The hunt for elusive neutrinos will soon get its largest and most powerful tool yet: the enormous KM3NeT telescope, currently under development by a consortium of 40 institutions from ten European countries. Once completed KM3NeT will be the second-largest structure ever made by humans, after the Great Wall of China, and taller than the Burj Khalifa in Dubai… but submerged beneath 3,200 feet of ocean!
KM3NeT – so named because it will encompass an area of several cubic kilometers – will be composed of lengths of cable holding optical modules on the ends of long arms. These modules will stare at the sea floor beneath the Mediterranean in an attempt to detect the impacts of neutrinos traveling down from deep space.
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Successfully spotting neutrinos – subatomic particles that don’t interact with “normal” matter very much at all, nor have magnetic charges – will help researchers to determine which direction they originated from. That in turn will help them pinpoint distant sources of powerful radiation, like quasars and gamma-ray bursts. Only neutrinos could make it this far and this long after such events since they can pass basically unimpeded across vast cosmic distances.
“The only high energy particles that can come from very distant sources are neutrinos,” said Giorgio Riccobene, a physicist and staff researcher at the National Institute for Nuclear Physics. “So by looking at them, we can probe the far and violent universe.”
In effect, by looking down beneath the sea KM3NeT will allow scientists to peer outward into the Universe, deep into space as well as far back in time.
The optical modules dispersed along the KM3NeT array will be able to identify the light given off by muons when neutrinos pass into the sea floor. The entire structure would have thousands of the modules (which resemble large versions of the hovering training spheres used by Luke Skywalker in Star Wars.)
In addition to searching for neutrinos passing through Earth, KM3NeT will also look toward the galactic center and search for the presence of neutrinos there, which would help confirm the purported existence of dark matter.
Read more about the KM3NeT project here, and check out a detailed article on the telescope and neutrinos on Popsci.com.
Images property of KM3NeT Consortium
13 Replies to “Underwater Neutrino Detector Will Be Second-Largest Structure Ever Built”
I like the project… I’m dissing the headline. This thing is a structure the same way that the US Highway system is a structure, and the way the Eurasian rail system is a structure… It is just foolishness to say the Great Wall of China is the only thing bigger. Even the GWoC is small and not massive compared to the above. KM3NeT will be GREAT, and produce incredible science. Why sully this with such a specious claim in the headline?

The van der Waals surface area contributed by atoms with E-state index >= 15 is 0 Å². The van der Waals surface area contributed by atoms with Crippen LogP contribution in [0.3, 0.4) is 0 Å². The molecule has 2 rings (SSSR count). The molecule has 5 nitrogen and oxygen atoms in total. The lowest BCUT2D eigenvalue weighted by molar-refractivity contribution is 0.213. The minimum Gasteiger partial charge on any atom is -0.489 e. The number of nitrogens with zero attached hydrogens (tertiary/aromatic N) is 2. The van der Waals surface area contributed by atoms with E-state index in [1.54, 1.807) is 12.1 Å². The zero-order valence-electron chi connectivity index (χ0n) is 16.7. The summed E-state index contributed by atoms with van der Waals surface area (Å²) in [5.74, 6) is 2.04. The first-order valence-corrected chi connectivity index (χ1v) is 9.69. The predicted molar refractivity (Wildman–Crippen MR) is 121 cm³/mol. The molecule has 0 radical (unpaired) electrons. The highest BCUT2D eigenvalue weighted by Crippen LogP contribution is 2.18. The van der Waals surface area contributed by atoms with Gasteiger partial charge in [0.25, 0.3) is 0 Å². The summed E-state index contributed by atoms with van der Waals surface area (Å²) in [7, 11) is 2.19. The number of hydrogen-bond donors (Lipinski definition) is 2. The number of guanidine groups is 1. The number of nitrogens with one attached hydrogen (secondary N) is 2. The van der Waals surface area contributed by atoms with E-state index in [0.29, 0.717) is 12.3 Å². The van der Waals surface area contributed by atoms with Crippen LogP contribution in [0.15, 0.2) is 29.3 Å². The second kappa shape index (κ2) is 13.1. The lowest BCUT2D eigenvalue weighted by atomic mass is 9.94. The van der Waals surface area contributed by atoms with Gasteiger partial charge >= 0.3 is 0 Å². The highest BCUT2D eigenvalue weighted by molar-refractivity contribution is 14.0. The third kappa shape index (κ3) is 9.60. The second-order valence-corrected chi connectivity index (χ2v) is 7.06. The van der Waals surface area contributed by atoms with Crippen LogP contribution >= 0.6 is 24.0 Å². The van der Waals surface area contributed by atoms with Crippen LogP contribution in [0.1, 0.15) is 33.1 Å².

A definitional issue for sure. I haven’t really thought about it.
Intuitively, a structure should be structured in some manner to meet a need. The structure here allows for detectors to trace the direction of a muon light wake.
Road and rail systems are systems that grow organically to meet a need. Any overall structure (say, fractal coverage) is dependent on the contingent growth.
But maybe someone has a better idea?
Wow! Let’s do the neutrino oscillation. [/oscillates between flavors]
These detectors will be floating bubbles anchored to the seafloor, so its better to compare them to big ships, not big buildings.
“…encompass an area of several cubic kilometers…” should be “…enclose a volume of several cubic kilometers….” Otherwise this is a good article.
But this structure does not fully enclose the volume, it just has probes present in a large volume of free-flowing water. So encompass I think is the right word.
The term encompass means “to enclose within a circle”; therefore, since Jason M. is referring to “an area of several cubic kilometers” (i.e., volume), the term is correct in that context.
Thank you Ivan
This uses the sea water as a Cherenkov counter, where the neutrinos passing through the water emit radiation as they are moving faster than light in the water, c’ = c/n. I think we can do much the same with the Earth’s atomosphere. An array of heliostats which carry detectors can detect the scintillation produced by particles scattered by entering cosmic rays. We could then probe elementary particle physics up to 1000 TeV if we are good enough at collecting the data.
Don’t mistake the bio-luminescence for first light… 🙂
so, let’s say there is a GRB and it showers the earth with the so-called superluminal neutrinos.
(or the garden variety for discussions sake)
will this, or any detector of it’s ilk, be able to derive a vector of source?
also, i wonder how they will be kept clean of algal growth. seems a bit deep for scuba divers with sponges.
“Successfully spotting neutrinos – subatomic particles that don’t interact with “normal” matter very much at all, nor have magnetic charges – will help researchers to determine which direction they originated from.”
Er… magnetic charges?
As far as I know, magnetic monopoles have never been observed. It seems bizarre to specifically go out of your way to say that neutrinos have no magnetic charge.
Don’t forget about IceCube – already built and already taking data at the South Pole for many years.
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